Last October, Walmart employees in at least 12 cities walked off their jobs in protest of alleged low wages, poor working conditions, and retaliation against workers. The walk offs were loosely organized by the United Food & Commercial Workers (UFCW). On May 10, Walmart Stores, Inc. filed suit in California to stop two organizations, the UFCW and the Organization United for Respect at Walmart (“OUR Walmart”), from trespassing in any of its California stores or other geographic areas. Wal-Mart Stores v. United Food & Commercial Workers Union (Cal. Super. Ct. 2013). According to Walmart, these organizations continued to trespass despite repeated cease-and-desist notices.
In its suit, Walmart is relying on California’s Moscone Act to allege that the two organizations violated state law by illegally trespassing inside many stores, disrupting business, damaging property, engaging in disorderly conduct, annoying and harassing customers, and blocking access to some stores. The Moscone Act gives labor groups the right to engage in certain labor-related activities outside company stores so long as the groups act peacefully and in compliance with the law. Walmart has asserted that trespassing and other in-store conduct are not protected activities under the Moscone Act or any other California law. The UFCW and OUR Walmart responded that they “have the right to enter inside Walmart’s stores in California and use Walmart’s sales floor where customers shop and associates work for their own purposes.”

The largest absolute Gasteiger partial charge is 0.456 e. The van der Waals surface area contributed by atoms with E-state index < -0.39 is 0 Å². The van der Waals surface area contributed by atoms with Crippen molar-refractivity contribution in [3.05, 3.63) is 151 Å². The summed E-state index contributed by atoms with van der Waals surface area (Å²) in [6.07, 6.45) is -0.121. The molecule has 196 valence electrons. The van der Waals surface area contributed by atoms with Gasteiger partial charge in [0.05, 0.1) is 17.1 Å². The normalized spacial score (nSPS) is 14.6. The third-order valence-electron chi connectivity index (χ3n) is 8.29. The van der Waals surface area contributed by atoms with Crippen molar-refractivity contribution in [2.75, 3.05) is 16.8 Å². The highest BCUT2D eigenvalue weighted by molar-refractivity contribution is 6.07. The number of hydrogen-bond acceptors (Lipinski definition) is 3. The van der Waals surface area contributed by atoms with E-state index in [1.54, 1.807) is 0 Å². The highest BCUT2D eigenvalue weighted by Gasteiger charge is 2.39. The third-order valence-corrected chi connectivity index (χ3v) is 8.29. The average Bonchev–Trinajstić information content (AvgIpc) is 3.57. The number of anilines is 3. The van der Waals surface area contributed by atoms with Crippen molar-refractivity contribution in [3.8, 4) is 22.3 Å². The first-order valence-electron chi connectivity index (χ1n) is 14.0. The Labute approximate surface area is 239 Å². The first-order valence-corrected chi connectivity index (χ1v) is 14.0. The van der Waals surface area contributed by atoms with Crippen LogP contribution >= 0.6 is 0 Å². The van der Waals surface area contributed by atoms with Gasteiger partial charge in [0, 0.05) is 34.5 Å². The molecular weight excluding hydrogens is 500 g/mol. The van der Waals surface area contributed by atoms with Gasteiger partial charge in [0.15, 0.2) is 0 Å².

In December 2012, the California Supreme Court decided a case interpreting the Moscone Act. In Ralphs Grocery Company v. United Food & Commercial Workers Union Local 8, the court held that labor members and demonstrators who are disorderly, block access to or egress from the store, disturb the peace, or engage in some other unlawful activity, are trespassing. Given UFCW’s and OUR Walmart’s disruptions to Walmart’s operations, customers, and productivity, the court will likely hold that the organizations trespassed in violation of the Moscone Act.
Similar to the Moscone Act, the National Labor Relations Act (NLRA) guarantees the right of employees to organize and bargain collectively with their employers, but employers need not permit outside organizers on their property. Strikers who engage in serious misconduct during a strike may be denied reinstatement to their former jobs. Serious misconduct includes physically blocking people from entering or leaving a work site. MSEC is available to assist our members with strikes, walkouts, and other union organizing activity.